From Phil Fuehrer at the Independence Party of Minnesota website:
The Independence Party has often been criticized as being a party perpetually in search of the next big name to run for office. Moving from Jesse Ventura, to Tim Penny, to Peter Hutchinson, Dean Barkley, Tom Horner etc., etc. A secondary criticism has been that the IP’s ideology simply shifts with the candidate du election-saison. Or, more to the idea that the IP has no ideology and is simply a cult of personality with the cult shifting allegiances from one election to the next.
The criticisms are not exactly correct. But, there is some design behind it causing that perception. Here’s the history.
When it comes to the platform, constitution/bylaws, and the Independence Party of Minnesota there were two main areas of thought as it was constructed in the mid-90s.
First, it was intentionally thought through at the time that we did not want a platform that addressed every issue under the sun. We wanted to cover enough topics to put some flesh on the bone so to speak but that was it. It was widely viewed by the majority that taking too many narrowly focused positions would simply drive people away from the fledgling party. In fact, there was great debate initially on limiting the platform to no more than one side of one page. It was a position that we followed. We have added planks and statements since then but much of the sentiment in maintaining a pared back platform has remained.
The second area of thought (related to point one above) was the idea that candidates would provide for much of the party definition. The platform would be “some” meat on the bones – a mutually agreed upon skeleton (party philosophy) but candidate positions would finish fleshing out what the party stood for in terms of positions and ideas. We tried to design a very candidate-centric party rather than a party-centric party. The belief was that there would be numerous candidates running at all levels during each election cycle. The quantity of candidates, each adhering to our base principles, values and skeletal platform planks would naturally create a generalized knowledge of beliefs, ideology and understanding of where the party stood on all issues. In reality, we have not yet been able to run a quantity of candidates in multiple elections to create the results we wanted. So, it has looked to the general voter like we jerk from candidate to candidate every two to four years. I can see how it can come across as a cult of personality with a perpetual search for the next big named gubernatorial or senate candidate though that was not the the intent. I can also see how the IP may also have come across as ideologically deficient.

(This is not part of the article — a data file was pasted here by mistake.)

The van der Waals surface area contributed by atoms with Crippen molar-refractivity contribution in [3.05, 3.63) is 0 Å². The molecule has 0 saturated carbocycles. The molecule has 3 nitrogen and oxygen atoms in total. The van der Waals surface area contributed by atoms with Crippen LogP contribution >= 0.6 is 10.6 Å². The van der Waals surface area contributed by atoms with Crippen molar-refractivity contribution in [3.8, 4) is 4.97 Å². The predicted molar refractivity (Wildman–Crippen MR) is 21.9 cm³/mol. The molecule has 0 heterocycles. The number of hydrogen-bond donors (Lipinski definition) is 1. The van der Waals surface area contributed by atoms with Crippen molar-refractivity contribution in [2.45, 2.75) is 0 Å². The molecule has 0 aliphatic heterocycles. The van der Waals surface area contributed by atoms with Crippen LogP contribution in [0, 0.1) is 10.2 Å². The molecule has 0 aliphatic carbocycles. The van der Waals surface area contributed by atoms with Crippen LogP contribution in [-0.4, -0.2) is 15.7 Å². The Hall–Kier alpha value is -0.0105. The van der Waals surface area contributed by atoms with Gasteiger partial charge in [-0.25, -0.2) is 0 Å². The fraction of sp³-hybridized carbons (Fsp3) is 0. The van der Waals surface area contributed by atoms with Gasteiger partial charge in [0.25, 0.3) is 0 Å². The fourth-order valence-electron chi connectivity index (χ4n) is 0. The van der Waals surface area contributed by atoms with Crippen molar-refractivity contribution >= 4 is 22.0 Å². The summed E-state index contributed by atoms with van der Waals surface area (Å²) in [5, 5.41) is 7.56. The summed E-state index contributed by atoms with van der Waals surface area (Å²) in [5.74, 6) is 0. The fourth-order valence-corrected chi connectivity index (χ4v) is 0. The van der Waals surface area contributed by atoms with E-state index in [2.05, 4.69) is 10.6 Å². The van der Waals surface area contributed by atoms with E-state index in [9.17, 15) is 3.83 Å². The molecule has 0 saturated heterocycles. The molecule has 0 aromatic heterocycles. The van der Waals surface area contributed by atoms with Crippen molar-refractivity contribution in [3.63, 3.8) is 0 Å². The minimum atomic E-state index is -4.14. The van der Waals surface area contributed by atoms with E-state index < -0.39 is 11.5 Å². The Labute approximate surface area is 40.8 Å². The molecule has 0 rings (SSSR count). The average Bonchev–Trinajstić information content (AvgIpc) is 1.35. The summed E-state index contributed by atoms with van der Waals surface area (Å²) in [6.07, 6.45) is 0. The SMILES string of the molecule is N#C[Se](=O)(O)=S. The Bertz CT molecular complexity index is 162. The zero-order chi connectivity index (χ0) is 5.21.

Neither criticism is exactly true, but the perception is clearly there from those not steeped in party history or daily party workings. The structure we’ve tried to use has obviously had its share of problems. I, for one, am open to and anticipating discussions on some redesign and/or paradigm shifting. We have a great opportunity before us to make positive changes that will truly grow the Independence Party into a force in Minnesota and beyond. Let’s not waste it.